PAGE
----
Considerate parking scheme

 

Tuesday, 19 January 2016

Scarborough Borough Council has launched a new scheme to combat the problems of anti-social parking and the negative effect it can have on local communities.

‘The Considerate Parking Initiative’ allows Police Community Support Officers and the council’s own Civil Enforcement Officers to place an advice notice on cars parked inconsiderately, such as blocking driveways, parking on grass verges or pavements, or parking too close to road junctions.

While not necessarily illegal or in contravention of existing Traffic Regulation Orders, this sort of parking can inconvenience other drivers and pedestrians, lead to unnecessary additional on street parking, in some cases be dangerous and if carried out persistently, can lead to disagreements between neighbours. Instead of fining a driver, the aim of the notice is to make the driver understand the consequences of their actions, encourage them to alter their parking habits and therefore avoid the need for further regulation of the roads. The Considerate Parking Initiative was originally launched by Tendring District Council in Brightlingsea. It proved hugely successful and has since been recognised nationally as an innovative approach to parking enforcement.

Scarborough Borough Council is working with North Yorkshire Police and North Yorkshire County Council to trial the scheme in the Borough of Scarborough. If successful, it could be rolled out across North Yorkshire.

Cllr Andrew Backhouse, Scarborough Borough Council Cabinet Member with responsibility for parking said:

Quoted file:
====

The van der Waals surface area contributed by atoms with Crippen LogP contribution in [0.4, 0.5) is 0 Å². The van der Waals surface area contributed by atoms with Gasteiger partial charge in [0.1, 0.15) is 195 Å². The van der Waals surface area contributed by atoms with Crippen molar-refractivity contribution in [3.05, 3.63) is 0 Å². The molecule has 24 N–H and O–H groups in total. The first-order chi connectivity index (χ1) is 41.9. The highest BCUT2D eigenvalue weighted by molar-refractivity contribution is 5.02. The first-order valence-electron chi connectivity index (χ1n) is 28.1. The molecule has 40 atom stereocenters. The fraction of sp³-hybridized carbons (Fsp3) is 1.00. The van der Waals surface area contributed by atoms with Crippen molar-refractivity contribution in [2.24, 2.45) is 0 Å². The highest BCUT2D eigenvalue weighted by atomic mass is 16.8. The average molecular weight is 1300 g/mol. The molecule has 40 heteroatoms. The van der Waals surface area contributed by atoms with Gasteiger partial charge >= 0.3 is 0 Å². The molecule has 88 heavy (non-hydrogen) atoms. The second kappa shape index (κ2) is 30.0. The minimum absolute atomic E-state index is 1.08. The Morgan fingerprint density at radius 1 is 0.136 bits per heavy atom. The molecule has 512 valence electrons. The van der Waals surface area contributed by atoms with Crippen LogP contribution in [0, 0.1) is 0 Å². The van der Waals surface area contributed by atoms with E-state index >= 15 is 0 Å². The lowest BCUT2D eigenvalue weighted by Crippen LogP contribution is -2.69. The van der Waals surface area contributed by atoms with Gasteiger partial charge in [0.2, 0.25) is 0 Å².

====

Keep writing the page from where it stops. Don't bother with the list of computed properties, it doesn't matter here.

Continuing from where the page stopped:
“We recognise the need in our borough to retain valuable parking space where possible and go as far as we can in tackling public concerns about anti-social parking. By highlighting the issues and asking motorists to be more considerate, we hope the need for further regulation and enforcement can be avoided.”

Inspector Mike Fenton, North Yorkshire Police added:

“We all know our roads are getting more and more congested and finding a parking space, particularly in some of the area’s narrowest streets, can be tricky, but it’s no excuse to park inconsiderately or dangerously.

“Drivers must remember that parents with buggies and wheelchair users need to be able to use the pavement. There’s also the danger that bad parking can create a blind spot or obstruct sightlines, especially when parked near a junction.”

Persistent offenders, who ignore advice notices and continue with bad parking habits, may be issued with a Penalty Charge Notice.